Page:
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7 posts • Page 1 of 1
Visiting the Netherlands
I was invited to attend Anime 2011 in Almelo, in eastern part of Netherlands (Overijssel). My friends booked me at a hotel in Hengelo (short bus ride away from Almelo), home to Piet Blomâ€™s Kasbah houses. Unfortunately, I couldnâ€™t figure out how to visit Kasbah by bus, so I decided that Iâ€™d visit the Kubuswoningen in Rotterdam later. Compared to my tiny hotel room in Paris, the Van der Valk Hotel Hengeloâ€™s rooms were huge and luxurious, with large bathroom and its own patio. The breakfast buffet was comparable to Las Vegas, with a variety of juices and smoothies. The Dutch have one heck of a sweet tooth, theyâ€™d eat toast with spread plus chocolate sprinkles on top, then add cocoa powder to their milk.
Coming from Paris, walking around Almelo was a cultural shock. The people there were tall, I saw some girls on bicycles that were well above 180 cm (6â€™). Compared to Parisians, Dutch girls here were taller, bigger, friendlier, and wear less clothing. They say the French girls dress for comfort and Dutch girls would rather suffer in high heels to look sexy. Walking around the town square, you see people sitting at cafÃ© tables chatting with people sitting at other tables. I think the French are skinny because they eat less and walk more, and the Dutch are genetically one of the tallest people in the world, plus they eat a lot and you can see some fat people. Watch out for drunken Dutch folks on bicycles, I almost got ran over by one. There are also many elderly people on electric wheelchair scooters, be careful walking in front of them!
Having been in the Anime hobby for 20+ years, Iâ€™m like a fish in water at an anime convention. But Almelo really takes the cake in levels of friendliness. I was at the convention for 3 days, and every day when I went to eat the lunch buffet, someone would invite me to sit with them, or ask to join at my table. Unfortunately this is not true in other parts of Netherlands â€“ more on that later. On my first day there having dinner, a girl from a local Manga studio saw me sitting by myself, and came over to ask if Iâ€™d join her table. I was kinda bummed that my friends were busy running the convention and couldnâ€™t join me for dinner, but being invited by girls was much better. The next day, I had 2 girls join me at my table, and the day after, a whole Dutch family visiting from elsewhere. They told me that in Netherlands, Almelo is well known for its open & friendly people. Afterwards the daughter and her friend joined me to wait in line for a show. Both of the girls were 15 years old and 175cm tall. If they didnâ€™t tell me Iâ€™d have assumed that they were at least 19.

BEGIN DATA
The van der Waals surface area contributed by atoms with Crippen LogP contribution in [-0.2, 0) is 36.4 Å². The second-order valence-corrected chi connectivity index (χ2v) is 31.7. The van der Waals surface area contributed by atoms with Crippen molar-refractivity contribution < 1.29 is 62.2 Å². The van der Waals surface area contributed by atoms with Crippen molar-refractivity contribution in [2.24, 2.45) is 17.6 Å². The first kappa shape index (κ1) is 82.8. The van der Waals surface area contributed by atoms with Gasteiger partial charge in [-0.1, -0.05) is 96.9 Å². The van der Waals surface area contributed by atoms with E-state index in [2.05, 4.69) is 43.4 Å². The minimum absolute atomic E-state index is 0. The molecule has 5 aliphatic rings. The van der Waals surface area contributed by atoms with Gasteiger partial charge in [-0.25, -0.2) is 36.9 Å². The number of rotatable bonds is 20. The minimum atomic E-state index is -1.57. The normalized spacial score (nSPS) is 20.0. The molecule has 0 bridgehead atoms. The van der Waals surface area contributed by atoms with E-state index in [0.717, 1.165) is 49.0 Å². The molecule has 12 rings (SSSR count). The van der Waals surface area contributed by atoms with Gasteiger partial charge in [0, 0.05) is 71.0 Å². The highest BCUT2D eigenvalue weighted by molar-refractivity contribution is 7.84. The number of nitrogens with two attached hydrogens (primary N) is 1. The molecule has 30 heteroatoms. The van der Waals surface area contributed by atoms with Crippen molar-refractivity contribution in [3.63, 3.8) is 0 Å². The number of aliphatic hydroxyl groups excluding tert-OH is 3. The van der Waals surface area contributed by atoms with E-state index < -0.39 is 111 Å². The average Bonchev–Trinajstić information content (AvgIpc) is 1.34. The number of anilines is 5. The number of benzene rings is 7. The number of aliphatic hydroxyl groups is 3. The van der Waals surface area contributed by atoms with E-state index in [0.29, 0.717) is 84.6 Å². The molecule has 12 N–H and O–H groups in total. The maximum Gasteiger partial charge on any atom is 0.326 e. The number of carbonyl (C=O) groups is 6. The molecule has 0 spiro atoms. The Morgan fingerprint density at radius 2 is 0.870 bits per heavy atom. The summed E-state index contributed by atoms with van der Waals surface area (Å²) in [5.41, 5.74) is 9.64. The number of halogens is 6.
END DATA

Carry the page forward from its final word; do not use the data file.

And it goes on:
On the day prior, I meet a couple of girls and took them to the hotel bar, after ordering beer they told me that they were underage (!). So I had to go back to the bartender and ask for appelaere. The bartender got pissed off at me for bringing underage girls to his bar. I had to ask one of the girls to go to the bar and order, which she didnâ€™t want to do earlier because she said guys would hit on her. As soon as she walked up to the bar, 3 guys jumped up and tried to go chat her up, LoL. After that I learned to be more cautious and ask â€œso how old are you?â€� first. ;p The highlight of the convention was a live concert by Aural Vampire, I got front row center seats!